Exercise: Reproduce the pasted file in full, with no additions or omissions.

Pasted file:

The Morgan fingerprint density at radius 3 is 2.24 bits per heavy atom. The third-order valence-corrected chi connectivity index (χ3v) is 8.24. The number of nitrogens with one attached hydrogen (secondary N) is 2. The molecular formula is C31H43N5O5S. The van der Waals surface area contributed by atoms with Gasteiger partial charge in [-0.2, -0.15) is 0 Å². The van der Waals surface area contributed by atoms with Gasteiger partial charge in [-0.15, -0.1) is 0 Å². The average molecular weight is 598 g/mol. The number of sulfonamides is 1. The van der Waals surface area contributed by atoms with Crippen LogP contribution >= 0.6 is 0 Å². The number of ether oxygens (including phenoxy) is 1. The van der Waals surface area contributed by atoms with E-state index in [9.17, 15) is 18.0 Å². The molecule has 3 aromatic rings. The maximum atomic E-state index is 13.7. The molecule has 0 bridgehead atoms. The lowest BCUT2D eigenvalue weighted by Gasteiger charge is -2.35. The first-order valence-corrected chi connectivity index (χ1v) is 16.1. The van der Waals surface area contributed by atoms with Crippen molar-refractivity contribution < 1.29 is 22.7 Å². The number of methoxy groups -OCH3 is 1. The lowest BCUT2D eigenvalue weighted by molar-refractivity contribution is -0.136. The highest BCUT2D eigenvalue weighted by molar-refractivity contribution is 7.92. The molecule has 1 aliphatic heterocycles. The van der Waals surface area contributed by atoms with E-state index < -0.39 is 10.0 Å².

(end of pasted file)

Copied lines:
The Morgan fingerprint density at radius 3 is 2.24 bits per heavy atom. The third-order valence-corrected chi connectivity index (χ3v) is 8.24. The number of nitrogens with one attached hydrogen (secondary N) is 2. The molecular formula is C31H43N5O5S. The van der Waals surface area contributed by atoms with Gasteiger partial charge in [-0.2, -0.15) is 0 Å². The van der Waals surface area contributed by atoms with Gasteiger partial charge in [-0.15, -0.1) is 0 Å². The average molecular weight is 598 g/mol. The number of sulfonamides is 1. The van der Waals surface area contributed by atoms with Crippen LogP contribution >= 0.6 is 0 Å². The number of ether oxygens (including phenoxy) is 1. The van der Waals surface area contributed by atoms with E-state index in [9.17, 15) is 18.0 Å². The molecule has 3 aromatic rings. The maximum atomic E-state index is 13.7. The molecule has 0 bridgehead atoms. The lowest BCUT2D eigenvalue weighted by Gasteiger charge is -2.35. The first-order valence-corrected chi connectivity index (χ1v) is 16.1. The van der Waals surface area contributed by atoms with Crippen molar-refractivity contribution < 1.29 is 22.7 Å². The number of methoxy groups -OCH3 is 1. The lowest BCUT2D eigenvalue weighted by molar-refractivity contribution is -0.136. The highest BCUT2D eigenvalue weighted by molar-refractivity contribution is 7.92. The molecule has 1 aliphatic heterocycles. The van der Waals surface area contributed by atoms with E-state index < -0.39 is 10.0 Å².